EXAMPLE 20

This Example demonstrates the use of the vinylamine homopolymer as a dry strength additive in paper making application.

Paper chromatography grade stock of uniform size was immersed in water, metered through squeeze rolls and weighed. Water pick-up was calculated and determined consistent from sheet to sheet. The weight of polymer required per unit water volume to impart 0.5% polymer pick-up on sheet weight (dry/dry) was determined.

The low molecular weight (80M) vinylamine homopolymer and polyvinyl alcohol were applied at 0.75%. The high molecular weight (7MM) vinylamine homopolymer which was an extremely high 3200 cps in viscosity was diluted to 0.188% solids and assumed to be 0.125%, the add-on level of the others. The polymers were adjusted to pH 4.5 prior to sheet saturation.

              TABLE 7______________________________________Polymer     Instron Tensile                   Mullen BurstSaturant    lb/in       lb/in2                              Tear CMD______________________________________Blank       11.5        0.6        71VAm (80 M)  13.5        2.5        77VAm (7 MM)a       14.5        3.1        89VINOL 107 PVOH       12.5        2.0        80______________________________________ a 0.125% addon compared to 0.5% for the others. b Polyvinyl alcohol marketed by Air Products and Chemicals, Inc.

It can be seen that the very high molecular weight vinylamine homopolymer was an effective dry strength additive in papermaking at 1/4 the dosage compared to the low molecular weight vinylamine homopolymer.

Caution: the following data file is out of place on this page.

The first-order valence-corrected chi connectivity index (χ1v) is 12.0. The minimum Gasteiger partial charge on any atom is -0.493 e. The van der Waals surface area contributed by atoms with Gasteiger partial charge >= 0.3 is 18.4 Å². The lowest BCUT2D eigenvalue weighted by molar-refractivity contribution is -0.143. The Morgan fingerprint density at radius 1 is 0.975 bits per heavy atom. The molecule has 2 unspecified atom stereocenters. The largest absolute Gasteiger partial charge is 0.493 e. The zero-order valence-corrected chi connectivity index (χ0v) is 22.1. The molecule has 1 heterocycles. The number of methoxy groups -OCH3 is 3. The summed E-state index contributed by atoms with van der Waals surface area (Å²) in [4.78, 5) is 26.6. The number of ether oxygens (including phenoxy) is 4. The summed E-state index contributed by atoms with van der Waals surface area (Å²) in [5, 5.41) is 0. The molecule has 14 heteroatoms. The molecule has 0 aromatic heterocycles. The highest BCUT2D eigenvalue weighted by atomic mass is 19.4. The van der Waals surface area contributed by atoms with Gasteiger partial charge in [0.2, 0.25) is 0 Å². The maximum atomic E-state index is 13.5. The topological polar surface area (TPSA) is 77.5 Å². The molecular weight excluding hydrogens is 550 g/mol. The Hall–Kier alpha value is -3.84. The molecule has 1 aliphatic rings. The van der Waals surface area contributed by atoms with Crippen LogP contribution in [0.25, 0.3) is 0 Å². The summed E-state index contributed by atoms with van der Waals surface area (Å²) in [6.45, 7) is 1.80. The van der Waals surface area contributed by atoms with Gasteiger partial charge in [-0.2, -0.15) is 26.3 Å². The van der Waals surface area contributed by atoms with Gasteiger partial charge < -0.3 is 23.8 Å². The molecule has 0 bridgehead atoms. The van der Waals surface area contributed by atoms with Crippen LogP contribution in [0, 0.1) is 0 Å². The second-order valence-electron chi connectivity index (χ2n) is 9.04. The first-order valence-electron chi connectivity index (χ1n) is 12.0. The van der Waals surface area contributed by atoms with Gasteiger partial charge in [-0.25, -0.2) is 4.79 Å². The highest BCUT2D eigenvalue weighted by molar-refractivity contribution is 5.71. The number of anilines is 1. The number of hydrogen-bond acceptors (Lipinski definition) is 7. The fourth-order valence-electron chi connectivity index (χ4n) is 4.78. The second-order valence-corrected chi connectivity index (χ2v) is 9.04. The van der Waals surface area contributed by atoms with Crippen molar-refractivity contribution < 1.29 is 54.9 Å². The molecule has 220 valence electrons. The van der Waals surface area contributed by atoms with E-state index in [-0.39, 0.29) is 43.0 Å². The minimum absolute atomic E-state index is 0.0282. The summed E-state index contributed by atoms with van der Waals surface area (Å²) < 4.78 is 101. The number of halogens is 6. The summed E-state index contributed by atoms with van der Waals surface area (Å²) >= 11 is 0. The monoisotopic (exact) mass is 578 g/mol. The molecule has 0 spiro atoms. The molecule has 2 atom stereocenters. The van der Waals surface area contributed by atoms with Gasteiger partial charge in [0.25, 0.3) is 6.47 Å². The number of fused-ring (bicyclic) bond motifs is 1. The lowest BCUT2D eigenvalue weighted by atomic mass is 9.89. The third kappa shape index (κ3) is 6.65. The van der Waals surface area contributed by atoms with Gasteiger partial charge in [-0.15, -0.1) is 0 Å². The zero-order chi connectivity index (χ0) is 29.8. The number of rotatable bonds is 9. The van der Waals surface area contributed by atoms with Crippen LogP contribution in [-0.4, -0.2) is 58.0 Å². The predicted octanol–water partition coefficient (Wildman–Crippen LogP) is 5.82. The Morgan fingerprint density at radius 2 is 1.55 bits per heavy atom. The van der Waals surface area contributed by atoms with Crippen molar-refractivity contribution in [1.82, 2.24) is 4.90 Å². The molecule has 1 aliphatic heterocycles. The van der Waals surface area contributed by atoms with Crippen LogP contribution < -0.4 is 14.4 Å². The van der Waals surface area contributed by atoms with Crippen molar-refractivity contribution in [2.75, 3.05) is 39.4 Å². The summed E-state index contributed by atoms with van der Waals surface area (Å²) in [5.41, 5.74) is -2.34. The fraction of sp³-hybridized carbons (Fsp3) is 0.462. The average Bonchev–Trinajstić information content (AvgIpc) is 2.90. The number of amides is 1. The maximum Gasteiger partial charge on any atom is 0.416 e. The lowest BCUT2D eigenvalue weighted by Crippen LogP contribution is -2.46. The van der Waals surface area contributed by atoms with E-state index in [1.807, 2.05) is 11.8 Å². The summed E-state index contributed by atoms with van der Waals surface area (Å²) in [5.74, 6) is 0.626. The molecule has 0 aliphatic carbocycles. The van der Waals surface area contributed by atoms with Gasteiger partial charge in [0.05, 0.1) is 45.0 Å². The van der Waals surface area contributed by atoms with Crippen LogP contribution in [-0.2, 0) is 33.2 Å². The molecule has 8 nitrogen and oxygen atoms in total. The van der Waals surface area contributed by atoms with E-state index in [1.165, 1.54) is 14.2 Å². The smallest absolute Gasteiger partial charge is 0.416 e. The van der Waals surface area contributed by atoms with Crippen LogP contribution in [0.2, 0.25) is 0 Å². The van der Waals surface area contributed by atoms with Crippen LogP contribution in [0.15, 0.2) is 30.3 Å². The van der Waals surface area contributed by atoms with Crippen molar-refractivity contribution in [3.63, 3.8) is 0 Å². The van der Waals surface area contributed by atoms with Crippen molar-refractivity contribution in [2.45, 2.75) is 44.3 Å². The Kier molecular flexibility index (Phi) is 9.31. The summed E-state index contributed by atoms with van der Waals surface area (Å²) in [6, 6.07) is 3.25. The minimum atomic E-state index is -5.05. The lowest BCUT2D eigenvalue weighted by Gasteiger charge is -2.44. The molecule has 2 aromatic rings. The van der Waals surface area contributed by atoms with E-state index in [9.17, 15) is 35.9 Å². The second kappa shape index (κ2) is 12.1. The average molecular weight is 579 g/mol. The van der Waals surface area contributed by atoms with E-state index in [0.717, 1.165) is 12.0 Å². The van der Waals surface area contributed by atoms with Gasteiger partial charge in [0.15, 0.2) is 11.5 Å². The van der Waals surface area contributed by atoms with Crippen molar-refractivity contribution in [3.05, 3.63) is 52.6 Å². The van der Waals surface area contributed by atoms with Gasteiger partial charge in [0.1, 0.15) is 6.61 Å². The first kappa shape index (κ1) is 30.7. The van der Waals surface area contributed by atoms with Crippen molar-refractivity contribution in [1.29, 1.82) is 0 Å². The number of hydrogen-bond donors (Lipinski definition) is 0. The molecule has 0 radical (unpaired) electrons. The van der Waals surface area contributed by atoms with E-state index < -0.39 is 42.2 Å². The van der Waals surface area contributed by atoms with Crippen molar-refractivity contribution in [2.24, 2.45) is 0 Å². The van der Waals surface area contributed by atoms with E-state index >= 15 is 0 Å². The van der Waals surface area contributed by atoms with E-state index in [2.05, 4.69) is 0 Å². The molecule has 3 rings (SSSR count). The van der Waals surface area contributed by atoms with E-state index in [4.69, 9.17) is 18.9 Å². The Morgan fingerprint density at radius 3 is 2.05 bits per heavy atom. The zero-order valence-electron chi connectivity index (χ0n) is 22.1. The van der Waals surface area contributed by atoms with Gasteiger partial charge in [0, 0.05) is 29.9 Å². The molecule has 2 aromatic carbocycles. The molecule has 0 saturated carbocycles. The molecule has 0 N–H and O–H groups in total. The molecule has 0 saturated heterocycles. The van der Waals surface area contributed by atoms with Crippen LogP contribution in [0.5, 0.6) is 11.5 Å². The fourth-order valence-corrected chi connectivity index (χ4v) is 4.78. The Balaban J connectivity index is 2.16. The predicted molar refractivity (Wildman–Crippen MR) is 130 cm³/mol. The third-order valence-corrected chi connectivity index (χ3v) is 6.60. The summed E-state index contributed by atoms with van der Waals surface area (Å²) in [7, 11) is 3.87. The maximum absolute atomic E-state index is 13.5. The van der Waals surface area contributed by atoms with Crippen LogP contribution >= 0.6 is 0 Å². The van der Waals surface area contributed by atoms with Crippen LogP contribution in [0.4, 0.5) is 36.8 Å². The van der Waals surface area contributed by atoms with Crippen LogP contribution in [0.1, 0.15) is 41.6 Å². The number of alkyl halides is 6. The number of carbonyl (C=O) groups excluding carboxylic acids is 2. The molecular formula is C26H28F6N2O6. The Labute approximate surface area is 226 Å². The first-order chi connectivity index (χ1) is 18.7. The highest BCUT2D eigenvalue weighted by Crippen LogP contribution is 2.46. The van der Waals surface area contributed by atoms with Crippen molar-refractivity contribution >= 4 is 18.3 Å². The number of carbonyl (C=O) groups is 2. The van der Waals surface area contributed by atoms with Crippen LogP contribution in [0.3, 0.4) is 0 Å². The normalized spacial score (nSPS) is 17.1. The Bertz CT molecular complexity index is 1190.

EXAMPLE 21

This Example shows the retention characteristics of the vinylamine homopolymer in papermaking.

Immediately prior to hand sheet preparations, softwood and hardwood bleached kraft pulps were each suspended at 1.5% consistency in deionized water. The pulps were then blended 1:1 by weight and an amount equivalent to 30 g (oven dry basis) was utilized in preparing each set of hand sheets. Ten percent of anatase TiO2 based on fiber weight was added followed by 5 minutes of stirring. (The TiO2 was predispersed at 10% solids in deionized water). Sufficient pulp to form a 2.5 g hand sheet was removed and treated with polymer followed by 30 seconds of moderate stirring. The treated fiber suspension was then added to a Noble and Wood sheet mold containing sufficient deionized water to provide a forming consistency of 0.04%. Hand sheets formed from the fiber suspensions were pressed 5 minutes at 50 psig between blotter stock and then drum dried 7 minutes at 220° F. in contact with one blotter.

Following this procedure the polymers were added to the fiber suspension at 0.5% consistency at addition levels of 0, 0.01, 0.05, 0.1, 0.2 and 1% based on fiber. The pH was maintained at 5. Hand sheets prepared in the manner described were conditioned at 50% RH and 73° F. and tested for filler retention using TAPPI standard method.

              TABLE 8______________________________________Polymer                 % TiO2 Retention______________________________________VAm (7 MM)              93.1VAm (80 M)              83.3Hercules 834 Heterofloc 85.6High Mol. Wt./High Charge Density, PAMAllied Colloid DSR 1256 54.0Low Mol. Wt./Low Charge Density, PAM______________________________________

It can be seen that the 7MM molecular weight poly(vinylamine) demonstrated a superior TiO2 retention at 0.1-0.2% addition level to wood pulp.

STATEMENT OF INDUSTRIAL APPLICATION

The present invention provides very high molecular weight poly(N-vinylamides) by inverse emulsion polymerization and derived poly(vinylamines) having applications in water treatment, enhanced oil recovery and papermaking fields.

Patent Citations
Cited PatentFiling datePublication dateApplicantTitle
US4018826 *Nov 4, 1974Apr 19, 1977Dynapol CorporationProcess for preparing polyvinylamine and salts thereof
US4217214 *Oct 10, 1978Aug 12, 1980DynapolHigh molecular weight polyvinylamine hydrochloride as flocculant
US4444667 *Jul 12, 1982Apr 24, 1984Basf AktiengesellschaftFlocculant for sludges
US4814505 *Jan 29, 1987Mar 21, 1989Basf AktiengesellschaftPurification of n-vinylformamide